What if a jewelry collection could actually turn your body into a sculpture?


Corazón de Tierra, a collaboration between artists Georgina Treviño and Ozzie Juarez, was inspired by the future and the past, the city and the earth.

(Max Alo)

Corazón de Tierra could be the name of a telenovela about a group of stylish pre-Columbian ravers. It’s also what Georgina Treviño and Ozzie Juarez call their new collection of jewelry and fine objects inspired by these themes, available July 28 with Homegrown at Fred Segal.

Imagine going to a party and reaching for your pair of gravel and cubic zirconia-encrusted, Y2K wrap-around sunglasses or bamboo earrings — accessories that look made by hand from the stuff that built the city, the earth. “A relic,” Juarez says. “Something archaeological,” adds Treviño. You put them on and they transport you to another time — whether that’s the future or the past is up to you. That’s what this collection, born of a collaboration between two artists of different mediums but sharing a highly specific vision and “familiar souls,” can do: spark conversation.

Gravel encrusted bamboo earrings.

“You can frame these earrings. I think it’s something that can exist on your body or that can exist [on its own],” Treviño says.

(Max Alo)

Ozzie Juarez wears a denim jacket and wraparound sunglasses.

The collection is built with the special gravel mixture that Ozzie Juarez uses as a base layer on his paintings as a “thing of the city” — a nod to L.A.’s architecture of heavily stuccoed buildings and popcorn ceilings.

(Max Alo)

A plastic purse encrusted with gravel and cubic zirconia.

The artists experimented with the objects they could put the gravel on, which end up looking incredibly heavy but are actually lightweight yet sturdy.

(Max Alo)

Treviño, a contemporary jeweler and artist, is known for her expansive ideas and sense of humor around what jewelry and art can be — a fake cockroach, live flowers, pierced and airbrushed keys. Juarez, artist and founder of Tlaloc Studios, creates transformative paintings that he once described as “making portals.” To collaborate felt like the most organic thing in the world — something they didn’t even consciously decide to do but happened magnetically. (Juarez and Treviño met when he modeled a piece she made for a Lujo Depot campaign.)

The idea sprouted during one of their studio visits. Treviño got a closer look at Juarez’s process, namely the special gravel mixture he uses as a base layer on his paintings as a “thing of the city” — a nod to L.A.’s architecture of heavily stuccoed buildings and popcorn ceilings. “There’s this aesthetic that is kind of a language that has been woven in between a lot of our peers that has to do with the architecture, the landscape of Los Angeles,” Juarez says. “It just becomes super reminiscent of our childhood and how we grew up.” For Juarez, the gravel also serves as a symbolic reference to his ancestors and their use of adobe.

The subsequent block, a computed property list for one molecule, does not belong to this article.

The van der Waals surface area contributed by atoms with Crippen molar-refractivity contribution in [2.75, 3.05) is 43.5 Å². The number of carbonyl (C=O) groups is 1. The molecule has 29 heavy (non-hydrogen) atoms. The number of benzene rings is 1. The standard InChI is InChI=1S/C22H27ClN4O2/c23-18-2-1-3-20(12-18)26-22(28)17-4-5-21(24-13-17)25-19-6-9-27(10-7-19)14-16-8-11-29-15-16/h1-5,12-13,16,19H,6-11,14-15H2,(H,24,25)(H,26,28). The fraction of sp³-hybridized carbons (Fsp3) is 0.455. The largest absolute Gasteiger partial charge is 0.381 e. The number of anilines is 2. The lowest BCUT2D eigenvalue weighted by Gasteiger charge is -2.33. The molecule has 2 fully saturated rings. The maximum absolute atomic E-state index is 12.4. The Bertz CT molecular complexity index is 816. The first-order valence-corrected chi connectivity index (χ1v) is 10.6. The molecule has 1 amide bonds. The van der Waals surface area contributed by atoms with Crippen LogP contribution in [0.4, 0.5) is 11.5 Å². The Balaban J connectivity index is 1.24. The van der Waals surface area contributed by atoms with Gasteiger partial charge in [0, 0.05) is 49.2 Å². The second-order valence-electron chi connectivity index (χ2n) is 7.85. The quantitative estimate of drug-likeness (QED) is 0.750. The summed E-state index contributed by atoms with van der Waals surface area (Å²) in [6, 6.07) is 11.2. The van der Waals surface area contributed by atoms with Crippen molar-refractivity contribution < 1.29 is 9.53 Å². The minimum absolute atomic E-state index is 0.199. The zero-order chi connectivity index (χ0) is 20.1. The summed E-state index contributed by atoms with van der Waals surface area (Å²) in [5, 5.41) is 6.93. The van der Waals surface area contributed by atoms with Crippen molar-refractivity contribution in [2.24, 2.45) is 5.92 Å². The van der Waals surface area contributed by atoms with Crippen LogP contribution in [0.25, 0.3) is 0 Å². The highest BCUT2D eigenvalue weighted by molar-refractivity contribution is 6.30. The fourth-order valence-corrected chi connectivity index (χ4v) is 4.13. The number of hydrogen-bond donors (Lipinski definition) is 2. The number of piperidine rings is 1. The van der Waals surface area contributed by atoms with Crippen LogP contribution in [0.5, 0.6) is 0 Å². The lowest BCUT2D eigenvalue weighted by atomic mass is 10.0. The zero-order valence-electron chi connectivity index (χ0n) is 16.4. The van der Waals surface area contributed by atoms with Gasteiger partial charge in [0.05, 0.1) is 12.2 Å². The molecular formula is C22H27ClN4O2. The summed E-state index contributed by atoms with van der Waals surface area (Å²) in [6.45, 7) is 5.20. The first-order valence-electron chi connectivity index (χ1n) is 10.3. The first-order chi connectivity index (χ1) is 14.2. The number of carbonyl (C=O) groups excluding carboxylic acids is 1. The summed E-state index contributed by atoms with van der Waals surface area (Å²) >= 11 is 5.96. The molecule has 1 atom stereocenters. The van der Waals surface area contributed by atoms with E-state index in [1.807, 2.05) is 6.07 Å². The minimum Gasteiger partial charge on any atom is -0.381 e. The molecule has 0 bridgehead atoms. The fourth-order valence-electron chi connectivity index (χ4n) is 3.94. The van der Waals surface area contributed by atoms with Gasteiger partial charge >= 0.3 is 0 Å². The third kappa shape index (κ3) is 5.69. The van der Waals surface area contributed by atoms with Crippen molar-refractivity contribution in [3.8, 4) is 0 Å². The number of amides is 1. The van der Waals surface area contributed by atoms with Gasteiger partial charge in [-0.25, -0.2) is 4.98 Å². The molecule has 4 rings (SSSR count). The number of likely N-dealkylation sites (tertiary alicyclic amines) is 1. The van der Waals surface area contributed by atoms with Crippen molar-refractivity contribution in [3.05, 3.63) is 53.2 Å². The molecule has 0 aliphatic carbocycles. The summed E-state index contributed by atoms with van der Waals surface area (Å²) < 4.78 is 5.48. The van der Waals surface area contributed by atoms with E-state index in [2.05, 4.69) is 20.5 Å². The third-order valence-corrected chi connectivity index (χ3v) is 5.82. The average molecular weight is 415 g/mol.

Ozzie Juarez and Georgina Treviño.

“Later on, this piece can exist and can tell our story — what was happening between us. It’s a little piece of time that a person could keep,” Treviño, pictured with Juarez, says.

(Max Alo)

Treviño’s wheels started turning. What else could they put this gravel on to come up with accessories that look incredibly heavy but are actually lightweight yet sturdy? “The idea [was] using this substrate, this dirt to create something really beautiful, to create structure,” Juarez says. “We’re making sunglasses, we’re making purses, we’re making objects, and we’re making them out of this land, which is super beautiful.”

Juarez made Treviño a special batch and she started experimenting with it, putting it on contemporary, pop-culture jewelry like bamboo hoops and adding her Treviño-touches, like cubic zirconia. “It’s so interesting, because it’s a typical bamboo earring — it’s not that expensive — but that’s also what we’re playing with by adding this artwork to it,” Treviño says. “You can frame these earrings. I think it’s something that can exist on your body or that can exist [on its own].”

She made a sculpture of an Olmec head wearing earrings, tooth charms and a septum piercing that “had a raver vibe” and is one of the most important pieces in the collection, Treviño says, almost like a physical symbol of their collaboration: “It was our baby.” They photographed it and put it on a T-shirt for the collection, which also includes the sunglasses, the bamboo earrings, a purse and a number of one-of-one sculptural objects. But really, they’re treating every piece in this collection as sculpture. “They’re just sculptures for your body,” Treviño says.

The artist carries an Olmec head sculpture.

The Olmec head wearing earrings, tooth charms and a septum piercing, with its “raver vibe,” symbolizes the collaboration, Treviño says.

(Max Alo)

An Olmec head sculpture.

“It was our baby,” Treviño says of the Olmec head sculpture.

(Max Alo)

Corazó de Tierra white T-shirt with Olmec head sculpture.

The artists photographed the Olmec head and put it on a T-shirt for the collection, which also includes sunglasses, bamboo earrings, a purse and a number of one-of-one sculptural objects.

(Max Alo)

More than anything, the collection is a time capsule. “It’s also capturing a moment in time,” Treviño says. “I think it’s so beautiful what’s happening in L.A. I nourish all my artist friends, and so I think coming together like that, making a piece together, for me, it’s so beautiful. Later on, this piece can exist and can tell our story — what was happening between us. It’s a little piece of time that a person could keep.”

Creative direction and styling: Georgina Treviño
Photography: Max Alo
Production and styling assistant: Marissa Channing
Hair: Jocelyn Vega
Makeup: Maya Nakara
Location: Tlaloc Studios





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